When we started working on TrueAccord, we had a limited understanding of various technical aspects of the problem. Naturally, one of those unclear aspects was the data model: what data entities we will need to track, what will be their relationships (one-to-one, one-to-many, and so on), and how easy it is going to be to change the data model as business requirements become known and our domain expertise grows.
Using Protocol Buffers to model the data your service uses for storage or messaging is great for a fast-changing project:
- adding and removing fields is trivial, turning an optional field into a repeated field and so on. If we modeled our data using SQL, we will be constantly migrating our database schema.
- the data schema (the proto file) serves as an always up-to-date reference documentation for the service’s data structures and messages. People from different teams can easily generate parsers for almost every programming language, and access the same data.
We started by using Google’s official Protocol Buffers generator for Java, but that introduced a few issues. First, as we code in Scala, we make extensive use of Scala’s Option[T] type which represent a value that is either of type T or is missing. This led us to write code that looks like this “val x: Option.[T] = if (proto.hasX) Some(X) else None” to translate the Java protocol buffer into our application’s internal data structures. Another Javaism we wanted to avoid is creating Builders and working with nested builders. We wanted to have a nice syntax for updating nested fields in our messages. Lastly, a lot of our messages describe mutually-exclusive situations. We had comments in our protofiles saying something along the lines of “// at most one of these fields may be set:”. We started to convert them to one-ofs which were introduced in Protocol Buffers 2.6.0, but we wanted the generated code to have a Scala type that will capture the mutual-exclusivity, and allow us to pattern match on the one-of and have the compiler warn us when we forget to handle a case.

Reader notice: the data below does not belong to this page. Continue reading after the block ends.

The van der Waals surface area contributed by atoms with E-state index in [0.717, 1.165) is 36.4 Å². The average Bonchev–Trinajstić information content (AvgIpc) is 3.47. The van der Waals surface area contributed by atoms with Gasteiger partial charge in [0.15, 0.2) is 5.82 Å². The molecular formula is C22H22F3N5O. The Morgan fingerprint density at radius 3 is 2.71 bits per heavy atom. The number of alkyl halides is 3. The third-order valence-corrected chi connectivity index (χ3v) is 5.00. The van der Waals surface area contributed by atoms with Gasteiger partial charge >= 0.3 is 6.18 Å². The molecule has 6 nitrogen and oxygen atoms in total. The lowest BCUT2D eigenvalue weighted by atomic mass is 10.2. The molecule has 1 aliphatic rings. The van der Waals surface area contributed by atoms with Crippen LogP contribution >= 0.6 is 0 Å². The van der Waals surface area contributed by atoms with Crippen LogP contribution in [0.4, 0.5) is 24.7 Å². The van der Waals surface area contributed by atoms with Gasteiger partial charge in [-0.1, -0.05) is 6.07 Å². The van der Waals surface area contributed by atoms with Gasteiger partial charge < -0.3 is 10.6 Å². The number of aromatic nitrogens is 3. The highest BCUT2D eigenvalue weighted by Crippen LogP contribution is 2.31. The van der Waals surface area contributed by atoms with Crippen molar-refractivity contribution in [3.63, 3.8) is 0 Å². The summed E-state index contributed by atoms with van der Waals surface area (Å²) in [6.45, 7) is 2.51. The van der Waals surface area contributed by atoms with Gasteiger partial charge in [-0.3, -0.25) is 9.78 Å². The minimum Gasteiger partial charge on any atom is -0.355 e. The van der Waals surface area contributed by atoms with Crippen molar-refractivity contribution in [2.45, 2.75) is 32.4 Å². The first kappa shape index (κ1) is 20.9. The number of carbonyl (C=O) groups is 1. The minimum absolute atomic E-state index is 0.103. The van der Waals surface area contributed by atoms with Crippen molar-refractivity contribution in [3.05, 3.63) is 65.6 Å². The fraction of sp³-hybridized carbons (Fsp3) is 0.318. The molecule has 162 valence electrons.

Other protocol buffer generators for Scala solve the optional fields issue, but do not offer a nice syntax for updating nested fields or deal with the one-ofs. So we went ahead and created our own Protocol Buffer code generator for Scala, ScalaPB.
What’s unique about ScalaPB is that it is written as a Google’s protocol buffer compiler plugin. This means that the heavy lifting of parsing the proto definition is done by the official protocol buffer compiler. Anecdotally, some of our code would not even compile by the existing tools (since they make use of their own proto parsers). This also allow us to take advantage of changes in the proto language without developing our own parser for it.
To work with nested fields, ScalaPB uses a functional programming concept called lenses to create a pleasant way to mutate messages or create new ones (messages in ScalaPB are actually immutable, so when we use the terms “update” or “mutate” we mean creating a copy of the original message with some modifications, while the original message stays intact). This allows us to update nested fields like this: person.update(_.address.city := “San Francisco”). Without lenses, using only methods that are available on case-classes you would write person.copy(address = copy(person.address.copy(city = “San Francisco”))).
To solve the mutual exclusivity problem, ScalaPB generates a sealed trait for each one-of type, and each one-of option is a case class that extends that trait. This is a standard idiom to represent a “union” type.
If you also had to deal with mutually exclusive fields and wanted to have a more functional PB generator, ScalaPB is probably for you. Take a look, and let us know what you think.